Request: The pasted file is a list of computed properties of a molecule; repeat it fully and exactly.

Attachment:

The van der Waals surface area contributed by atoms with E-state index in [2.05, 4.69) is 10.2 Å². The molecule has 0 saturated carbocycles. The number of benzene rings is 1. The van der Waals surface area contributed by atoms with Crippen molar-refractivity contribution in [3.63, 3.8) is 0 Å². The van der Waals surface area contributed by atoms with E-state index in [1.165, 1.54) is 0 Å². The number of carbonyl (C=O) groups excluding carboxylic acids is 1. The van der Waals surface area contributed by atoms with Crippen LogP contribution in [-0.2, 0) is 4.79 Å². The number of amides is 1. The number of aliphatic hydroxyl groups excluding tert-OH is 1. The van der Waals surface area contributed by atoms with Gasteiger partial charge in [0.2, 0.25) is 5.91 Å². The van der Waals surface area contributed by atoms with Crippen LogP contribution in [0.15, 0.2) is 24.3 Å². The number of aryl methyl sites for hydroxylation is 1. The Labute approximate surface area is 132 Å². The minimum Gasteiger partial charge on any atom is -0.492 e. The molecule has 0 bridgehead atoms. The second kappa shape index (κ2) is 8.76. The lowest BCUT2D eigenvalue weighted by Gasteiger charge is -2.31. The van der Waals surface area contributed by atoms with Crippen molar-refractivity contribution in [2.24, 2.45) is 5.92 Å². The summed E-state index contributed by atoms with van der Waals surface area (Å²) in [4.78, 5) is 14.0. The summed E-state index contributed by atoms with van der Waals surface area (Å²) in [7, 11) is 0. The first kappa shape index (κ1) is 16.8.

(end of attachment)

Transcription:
The van der Waals surface area contributed by atoms with E-state index in [2.05, 4.69) is 10.2 Å². The molecule has 0 saturated carbocycles. The number of benzene rings is 1. The van der Waals surface area contributed by atoms with Crippen molar-refractivity contribution in [3.63, 3.8) is 0 Å². The van der Waals surface area contributed by atoms with E-state index in [1.165, 1.54) is 0 Å². The number of carbonyl (C=O) groups excluding carboxylic acids is 1. The van der Waals surface area contributed by atoms with Crippen LogP contribution in [-0.2, 0) is 4.79 Å². The number of amides is 1. The number of aliphatic hydroxyl groups excluding tert-OH is 1. The van der Waals surface area contributed by atoms with Gasteiger partial charge in [0.2, 0.25) is 5.91 Å². The van der Waals surface area contributed by atoms with Crippen LogP contribution in [0.15, 0.2) is 24.3 Å². The number of aryl methyl sites for hydroxylation is 1. The Labute approximate surface area is 132 Å². The minimum Gasteiger partial charge on any atom is -0.492 e. The molecule has 0 bridgehead atoms. The second kappa shape index (κ2) is 8.76. The lowest BCUT2D eigenvalue weighted by Gasteiger charge is -2.31. The van der Waals surface area contributed by atoms with Crippen molar-refractivity contribution in [2.24, 2.45) is 5.92 Å². The summed E-state index contributed by atoms with van der Waals surface area (Å²) in [4.78, 5) is 14.0. The summed E-state index contributed by atoms with van der Waals surface area (Å²) in [7, 11) is 0. The first kappa shape index (κ1) is 16.8.